Role of Satan in Paradise Lost Book 1 & 2

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      The most interesting character in the first two books of Paradise Lost, and one who most engages our attention, is Satan. He appears as ‘a great and sublime figure, the heroic antagonist of God, the great friend who, in spite of the hopelessness of his conflict with that power “whom thunder hath made greater,” continues to fascinate us and compel our admiration.’ The technical form in which Milton cast his theme required that he should present his characters on a lofty scale. Besides Satan was an Archangel, who, at the commencement of the poem, had only recently transgressed, and whose “form had not yet lost all her original brightness”; he had still left in him all those supramundane virtues of a “fixed mind”, an “unconquerable will”, and a “courage never to submit or yield”. Milton was obliged to lay on these heroic qualities rather thickly in order to distinguish his antagonist from the “puny race of mankind”. Yet there have been critics who, carried away by the weight and emphasis attached to these qualities, have regarded Satan as the hero of the poem. Some have even pretended to see a certain political affinity between Satan and Milton. A more recent critic, Denis Saurat, set out to prove elaborately how Satan and Milton were personal enemies and how the poet took a keen delight in visiting acrimonious vengeance upon his foe. Nay, Milton, according to this critic, “had Satan in him and wanted to drive him out. He had felt passion, pride and sensuality. The deep pleasure he takes in his creation of Satan is the joy.... peculiar to the artist.... Hence the strange monster Satan. Whereas inferior artists build their monsters artificially, Milton takes his, living and warm with his own life, out of himself.” But these criticisms hit beside the mark. Satan’s heroism may lie in his daring and his dauntlessness, in his willingness to undertake perilous risks and his readiness to go through them; but the motive behind them all is personal ambition, in the gratification of which he displays qualities which are far from heroic - a subtle and crafty mind, and a spacious and hypocritical behavior.

The Supreme Egoist

      Among all the fallen angels, Satan is the supreme egoist, giving the “I” undue supremacy in his thoughts. From first to last his chief concern is himself, how best he may thrive and exalt himself. He has a lust for power, which makes him seek pre-eminence not only among the angels, but presumptuously claim parity with God. He must be great whether he is in Heaven or in Hell. Punished for his presumption in Heaven, and hurled down into Hell, he arrogates to himself the leadership of his community on the principle that it is “better to reign in Hell than serve in Heaven. “Or, as Masson puts it, “Having a third of the Angels away with him in some dark, howling region, where he might rule over them alone, seems infinitely preferable to his puny sovereignty of an Archangel in the world of gold and emerald.” Hence, whenever he refers to his eminence, there is a noticeable pride bordering on vain glory, which ill becomes the mouth of any genuine leaders of men. In his opening address of the conclave in Hell, for example, there is this tone of self-gratulation:-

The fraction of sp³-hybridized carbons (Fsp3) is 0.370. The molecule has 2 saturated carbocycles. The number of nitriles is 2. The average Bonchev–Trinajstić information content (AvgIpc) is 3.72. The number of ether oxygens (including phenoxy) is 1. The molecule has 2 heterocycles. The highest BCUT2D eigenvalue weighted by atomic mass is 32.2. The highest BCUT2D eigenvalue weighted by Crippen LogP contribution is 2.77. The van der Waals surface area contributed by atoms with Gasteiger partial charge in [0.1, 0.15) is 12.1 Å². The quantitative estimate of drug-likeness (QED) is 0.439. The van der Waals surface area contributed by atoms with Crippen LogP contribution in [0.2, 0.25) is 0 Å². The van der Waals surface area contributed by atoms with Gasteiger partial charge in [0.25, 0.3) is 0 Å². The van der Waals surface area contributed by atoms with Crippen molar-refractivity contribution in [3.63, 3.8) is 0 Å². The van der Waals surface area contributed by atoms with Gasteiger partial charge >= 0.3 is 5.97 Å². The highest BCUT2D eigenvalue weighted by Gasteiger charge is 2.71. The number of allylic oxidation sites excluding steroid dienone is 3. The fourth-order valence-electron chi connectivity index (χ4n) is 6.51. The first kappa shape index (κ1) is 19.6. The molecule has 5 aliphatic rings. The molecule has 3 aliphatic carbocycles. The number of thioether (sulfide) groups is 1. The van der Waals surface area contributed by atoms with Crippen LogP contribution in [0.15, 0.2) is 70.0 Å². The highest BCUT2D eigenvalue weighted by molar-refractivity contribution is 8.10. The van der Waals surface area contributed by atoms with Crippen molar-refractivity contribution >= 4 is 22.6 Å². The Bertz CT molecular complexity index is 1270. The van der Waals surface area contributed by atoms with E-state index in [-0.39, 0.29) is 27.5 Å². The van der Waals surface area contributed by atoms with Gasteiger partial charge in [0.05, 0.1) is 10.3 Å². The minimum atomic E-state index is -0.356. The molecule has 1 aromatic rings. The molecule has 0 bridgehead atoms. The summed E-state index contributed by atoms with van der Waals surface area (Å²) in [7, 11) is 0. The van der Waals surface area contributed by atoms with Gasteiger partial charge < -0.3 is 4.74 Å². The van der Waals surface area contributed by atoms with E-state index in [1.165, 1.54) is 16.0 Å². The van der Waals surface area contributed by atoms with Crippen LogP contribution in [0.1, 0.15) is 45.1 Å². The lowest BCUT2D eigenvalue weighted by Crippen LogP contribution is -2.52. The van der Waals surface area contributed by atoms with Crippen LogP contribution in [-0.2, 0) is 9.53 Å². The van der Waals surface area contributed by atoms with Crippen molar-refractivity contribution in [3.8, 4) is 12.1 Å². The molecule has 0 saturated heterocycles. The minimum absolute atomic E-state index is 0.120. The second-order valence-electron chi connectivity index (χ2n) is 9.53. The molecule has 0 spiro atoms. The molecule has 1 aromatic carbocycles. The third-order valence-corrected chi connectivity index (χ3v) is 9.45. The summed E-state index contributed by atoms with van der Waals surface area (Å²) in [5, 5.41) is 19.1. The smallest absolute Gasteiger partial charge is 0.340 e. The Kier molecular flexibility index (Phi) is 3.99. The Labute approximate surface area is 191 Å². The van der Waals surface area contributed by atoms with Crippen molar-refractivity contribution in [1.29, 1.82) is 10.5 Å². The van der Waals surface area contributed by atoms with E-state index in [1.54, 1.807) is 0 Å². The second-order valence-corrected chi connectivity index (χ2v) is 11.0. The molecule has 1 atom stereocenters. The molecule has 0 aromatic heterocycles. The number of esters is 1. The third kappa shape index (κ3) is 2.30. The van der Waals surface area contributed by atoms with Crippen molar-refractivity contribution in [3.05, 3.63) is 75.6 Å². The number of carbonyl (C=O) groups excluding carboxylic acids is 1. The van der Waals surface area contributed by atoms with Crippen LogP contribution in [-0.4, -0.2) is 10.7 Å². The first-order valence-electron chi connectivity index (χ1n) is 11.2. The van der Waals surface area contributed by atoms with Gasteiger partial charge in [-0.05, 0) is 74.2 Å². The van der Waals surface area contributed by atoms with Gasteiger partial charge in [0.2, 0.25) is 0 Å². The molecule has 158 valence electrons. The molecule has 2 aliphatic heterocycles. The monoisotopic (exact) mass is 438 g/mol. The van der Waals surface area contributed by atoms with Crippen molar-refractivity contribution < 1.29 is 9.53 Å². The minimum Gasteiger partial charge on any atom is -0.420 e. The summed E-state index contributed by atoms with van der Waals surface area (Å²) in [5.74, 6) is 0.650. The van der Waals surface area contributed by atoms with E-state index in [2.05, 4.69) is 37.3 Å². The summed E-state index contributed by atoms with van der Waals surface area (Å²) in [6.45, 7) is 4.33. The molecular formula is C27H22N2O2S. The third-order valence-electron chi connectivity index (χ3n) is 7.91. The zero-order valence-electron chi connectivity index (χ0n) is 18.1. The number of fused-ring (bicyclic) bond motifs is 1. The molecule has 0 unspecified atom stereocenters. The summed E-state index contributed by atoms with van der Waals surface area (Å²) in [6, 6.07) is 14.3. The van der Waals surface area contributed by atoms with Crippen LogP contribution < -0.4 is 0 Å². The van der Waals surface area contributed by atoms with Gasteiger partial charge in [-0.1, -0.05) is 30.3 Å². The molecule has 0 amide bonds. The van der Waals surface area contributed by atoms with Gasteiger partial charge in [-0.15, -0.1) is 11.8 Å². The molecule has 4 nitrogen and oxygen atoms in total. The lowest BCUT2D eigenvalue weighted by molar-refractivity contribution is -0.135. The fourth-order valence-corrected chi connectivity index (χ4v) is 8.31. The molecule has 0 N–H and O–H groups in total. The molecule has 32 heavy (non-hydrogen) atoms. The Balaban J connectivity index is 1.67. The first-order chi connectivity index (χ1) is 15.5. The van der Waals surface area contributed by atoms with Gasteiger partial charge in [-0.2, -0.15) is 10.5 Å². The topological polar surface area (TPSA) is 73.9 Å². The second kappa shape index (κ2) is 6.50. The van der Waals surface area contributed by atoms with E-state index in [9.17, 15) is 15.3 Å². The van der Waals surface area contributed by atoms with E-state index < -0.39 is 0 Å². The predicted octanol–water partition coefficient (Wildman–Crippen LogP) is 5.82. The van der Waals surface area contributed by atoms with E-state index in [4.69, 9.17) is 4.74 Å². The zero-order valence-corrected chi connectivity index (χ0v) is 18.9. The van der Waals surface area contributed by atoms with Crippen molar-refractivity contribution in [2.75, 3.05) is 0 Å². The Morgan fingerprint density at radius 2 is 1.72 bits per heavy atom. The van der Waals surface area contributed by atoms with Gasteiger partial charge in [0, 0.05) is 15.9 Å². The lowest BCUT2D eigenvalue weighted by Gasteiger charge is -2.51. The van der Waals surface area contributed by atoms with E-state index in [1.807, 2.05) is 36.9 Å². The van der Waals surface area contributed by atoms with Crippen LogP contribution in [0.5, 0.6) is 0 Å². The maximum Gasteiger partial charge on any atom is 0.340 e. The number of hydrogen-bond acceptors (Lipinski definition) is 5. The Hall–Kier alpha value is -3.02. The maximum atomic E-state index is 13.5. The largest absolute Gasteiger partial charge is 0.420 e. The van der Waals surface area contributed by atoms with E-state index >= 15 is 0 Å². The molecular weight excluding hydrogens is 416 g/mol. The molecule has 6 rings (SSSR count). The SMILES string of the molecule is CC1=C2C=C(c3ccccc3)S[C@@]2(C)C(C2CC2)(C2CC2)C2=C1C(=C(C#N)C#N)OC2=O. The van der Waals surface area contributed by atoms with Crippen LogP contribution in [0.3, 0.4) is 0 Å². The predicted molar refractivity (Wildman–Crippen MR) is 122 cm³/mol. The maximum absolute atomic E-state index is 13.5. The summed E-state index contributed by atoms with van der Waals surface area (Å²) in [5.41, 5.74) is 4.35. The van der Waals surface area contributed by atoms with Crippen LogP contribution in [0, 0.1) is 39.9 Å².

Me though just right and the fixed laws of Heaven Did first create your leader, next, free choice,
With what besides, in counsel or in fight,
Hath been achieved of merit, yet this loss,
Thus far at least recovered, hath much more
Established in a safe unenvied throne,
Yielded with full consent.

      But he is not content to be merely the King of Hell. Untaught by experience, he “aspires beyond thus high”. He is equally jealous in defending his position against any rival; he exaggerates the risks of the exalted state he occupies to those who have but recently tasted the bitterness of God’s wrath. Thus it is place and power that he loves most not for the benefits they may confer on others, but solely that he may be foremost.

The Perquisites of Power

      Milton does not leave the reader in any doubt on the matter. He introduces Satan in all the ostentation of his power. The similes by which he refers to his appearance on his throne liken him to any absolute monarch of the Orient. Later, again, when Satan interferes in the debate, volunteering his service in the perilous expedition to the new World, he is described as having been raised to transcendent glory above his fellows, and speaking with “monarchal pride”. There is a passage, indeed, in his speech, which seems to exonerate him, and present him in the light of the selfless leader of his host. But examined in its context, it merely proves his anxiety to secure all the glory to himself. None shall share the honors of the enterprise with him. Being their imperial monarch, it is his duty to risk himself in their behalf. He would be unworthy of his high place, if he is merely content to rule them in peace; he must share the hazards of his office as he does its glory. His duty becomes greater by virtue of the higher eminence he enjoys. Thus speciously he thrusts his absolute will upon his subjects, and without giving them further opportunity to speak, he dismisses them.